Yoon to hold out deregulations, tax reform to pursue market-oriented financial system

Deputy Prime Minister and Finance Minister Choo Kyung-ho (fourth from left) unveils the economic policy direction of the Yoon Suk-yeol administration at Government Complex Seoul, Thursday. (Yonhap)

SEJONG — The Yoon Suk-yeol administration on Thursday unveiled a five-year plan to pursue a business-friendly and market-oriented economy by carrying out intensive deregulatory measures and alleviating the corporate tax burden.

In a major shift from the previous administration’s liberal agenda of an income-driven economy, the new government also vowed to minimize state intervention in the market. In addition, the plan includes a series of reforms, such as restructuring the national pension system.

Announcing the five-year plan, Deputy Prime Minister and Finance Minister Choo Kyung-ho along with other ministers said in a joint statement that the core of the Yoon administration’s economic policy is deregulation.

“(The administration) will ease a variety of regulations, which have restricted the freedom and creativity of the private sector,” read the statement.

The government will abstain from excessively intervening in the market, under which the economy would shift to one that emphasizes “the private sector, businesses and market-based activity,” said the statement.

To promote business investment and job creation, the administration plans to slash the corporate tax ceiling to 22 percent of their earnings, from the current 25 percent. It will also revise the taxation system to resolve double taxation on businesses at home and abroad.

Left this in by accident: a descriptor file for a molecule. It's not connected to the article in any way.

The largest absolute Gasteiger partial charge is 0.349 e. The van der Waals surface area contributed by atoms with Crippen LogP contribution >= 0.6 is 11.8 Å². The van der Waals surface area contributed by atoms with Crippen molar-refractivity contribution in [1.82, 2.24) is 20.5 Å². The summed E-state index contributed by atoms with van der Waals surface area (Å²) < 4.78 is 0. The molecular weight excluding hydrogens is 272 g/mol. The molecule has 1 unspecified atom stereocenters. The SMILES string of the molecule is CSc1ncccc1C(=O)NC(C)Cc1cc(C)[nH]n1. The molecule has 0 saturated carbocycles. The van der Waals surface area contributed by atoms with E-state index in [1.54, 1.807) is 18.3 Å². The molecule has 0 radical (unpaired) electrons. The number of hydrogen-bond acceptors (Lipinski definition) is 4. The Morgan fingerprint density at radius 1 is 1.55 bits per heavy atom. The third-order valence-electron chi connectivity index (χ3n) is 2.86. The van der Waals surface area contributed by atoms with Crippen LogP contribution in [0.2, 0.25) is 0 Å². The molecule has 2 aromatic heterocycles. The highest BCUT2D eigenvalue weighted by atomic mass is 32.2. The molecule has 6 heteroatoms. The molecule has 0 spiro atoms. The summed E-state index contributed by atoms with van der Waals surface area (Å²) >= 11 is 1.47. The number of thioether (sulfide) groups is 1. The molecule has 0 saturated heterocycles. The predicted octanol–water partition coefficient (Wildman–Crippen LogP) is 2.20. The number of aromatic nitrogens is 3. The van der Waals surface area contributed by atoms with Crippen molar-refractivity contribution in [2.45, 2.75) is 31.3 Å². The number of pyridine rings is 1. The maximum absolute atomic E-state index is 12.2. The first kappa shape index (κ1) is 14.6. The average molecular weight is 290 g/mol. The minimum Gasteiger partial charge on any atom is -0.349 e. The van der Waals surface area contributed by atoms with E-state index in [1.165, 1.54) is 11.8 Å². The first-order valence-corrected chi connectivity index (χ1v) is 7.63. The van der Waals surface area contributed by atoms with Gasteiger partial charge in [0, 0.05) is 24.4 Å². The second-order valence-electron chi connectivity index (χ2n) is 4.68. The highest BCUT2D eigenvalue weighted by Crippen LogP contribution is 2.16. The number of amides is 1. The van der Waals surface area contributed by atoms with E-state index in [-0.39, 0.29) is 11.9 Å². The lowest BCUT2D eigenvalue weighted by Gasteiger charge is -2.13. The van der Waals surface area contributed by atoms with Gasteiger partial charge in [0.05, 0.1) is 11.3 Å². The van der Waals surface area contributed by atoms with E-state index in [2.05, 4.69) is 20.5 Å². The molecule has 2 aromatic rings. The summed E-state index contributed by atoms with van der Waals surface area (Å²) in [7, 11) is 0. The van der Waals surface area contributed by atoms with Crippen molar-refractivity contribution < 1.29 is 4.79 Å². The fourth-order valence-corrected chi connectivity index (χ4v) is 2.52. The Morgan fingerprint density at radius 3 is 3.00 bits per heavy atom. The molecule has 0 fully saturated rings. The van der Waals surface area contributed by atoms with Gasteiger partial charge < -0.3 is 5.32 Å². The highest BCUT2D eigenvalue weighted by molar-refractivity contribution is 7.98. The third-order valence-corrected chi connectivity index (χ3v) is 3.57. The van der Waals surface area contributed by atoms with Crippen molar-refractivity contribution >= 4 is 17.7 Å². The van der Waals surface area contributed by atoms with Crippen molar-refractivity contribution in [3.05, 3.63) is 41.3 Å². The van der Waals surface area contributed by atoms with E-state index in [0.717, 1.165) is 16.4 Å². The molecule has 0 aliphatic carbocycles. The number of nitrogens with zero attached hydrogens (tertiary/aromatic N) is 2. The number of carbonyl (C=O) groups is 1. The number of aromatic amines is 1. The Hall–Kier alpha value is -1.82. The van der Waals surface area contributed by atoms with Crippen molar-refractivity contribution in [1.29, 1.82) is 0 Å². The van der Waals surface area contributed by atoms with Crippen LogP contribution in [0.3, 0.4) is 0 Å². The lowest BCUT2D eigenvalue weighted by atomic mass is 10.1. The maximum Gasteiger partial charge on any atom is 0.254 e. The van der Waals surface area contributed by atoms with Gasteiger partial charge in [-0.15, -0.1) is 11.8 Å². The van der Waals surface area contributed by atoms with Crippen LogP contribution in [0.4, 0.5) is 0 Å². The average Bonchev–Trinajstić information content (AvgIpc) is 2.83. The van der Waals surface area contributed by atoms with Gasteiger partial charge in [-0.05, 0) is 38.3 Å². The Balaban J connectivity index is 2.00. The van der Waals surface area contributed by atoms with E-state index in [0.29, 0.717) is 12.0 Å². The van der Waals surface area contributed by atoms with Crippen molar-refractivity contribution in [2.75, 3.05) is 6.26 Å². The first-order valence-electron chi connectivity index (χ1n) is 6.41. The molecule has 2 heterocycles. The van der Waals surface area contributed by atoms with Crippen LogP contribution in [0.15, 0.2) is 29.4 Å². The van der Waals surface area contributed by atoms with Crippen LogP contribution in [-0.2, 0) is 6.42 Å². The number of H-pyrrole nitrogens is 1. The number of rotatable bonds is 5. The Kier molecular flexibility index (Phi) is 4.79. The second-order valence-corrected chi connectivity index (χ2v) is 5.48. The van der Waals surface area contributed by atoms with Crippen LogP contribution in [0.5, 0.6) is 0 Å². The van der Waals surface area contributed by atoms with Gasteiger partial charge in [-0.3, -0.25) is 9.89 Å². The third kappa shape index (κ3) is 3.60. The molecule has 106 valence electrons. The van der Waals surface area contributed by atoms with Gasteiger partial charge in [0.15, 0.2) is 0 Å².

In addition, the government will revise the inheritance tax law to help family-controlled corporations transition managerial power smoothly.

For the next five years, structural reform will take place across five sectors — fiscal affairs and pensions, labor, education, finance and services, according to the plan.

The Ministry of Health and Welfare will move to reform the national pension via a series of public hearings. The ministry plans to unveil the national pension reform plan during the second half of the year.

As for educational reform, the Ministry of Education plans to provide universities and colleges with more autonomy in order to foster human resources in high-end industries.

On market reform, the Ministry of Economy and Finance, in consultation with the Financial Services Commission, will abolish the tax on capital gains from stock transactions which were to be applied to all investors who earn more than 20 million won ($15,500) through share trading, starting next year.

Marking a U-turn from the previous government’s tax scheme, the new plan will impose a capital gains tax on an individual who holds stock worth 10 billion won or more.

In a separate announcement, the Finance Ministry revised its growth target for the 2022 economy down to 2.6 percent from its earlier suggestion of 3.1 percent.

It also drastically raised its prediction of inflation this year from 2.2 percent to 4.7 percent.

The ministry said this gloomy outlook is based on a variety of economic issues at home and abroad. It also warned of the possibility that the nation would face another variant of COVID-19. Nevertheless, the growth of private consumption is projected to reach 3.7 percent this year, it said.

By Kim Yon-se ([email protected])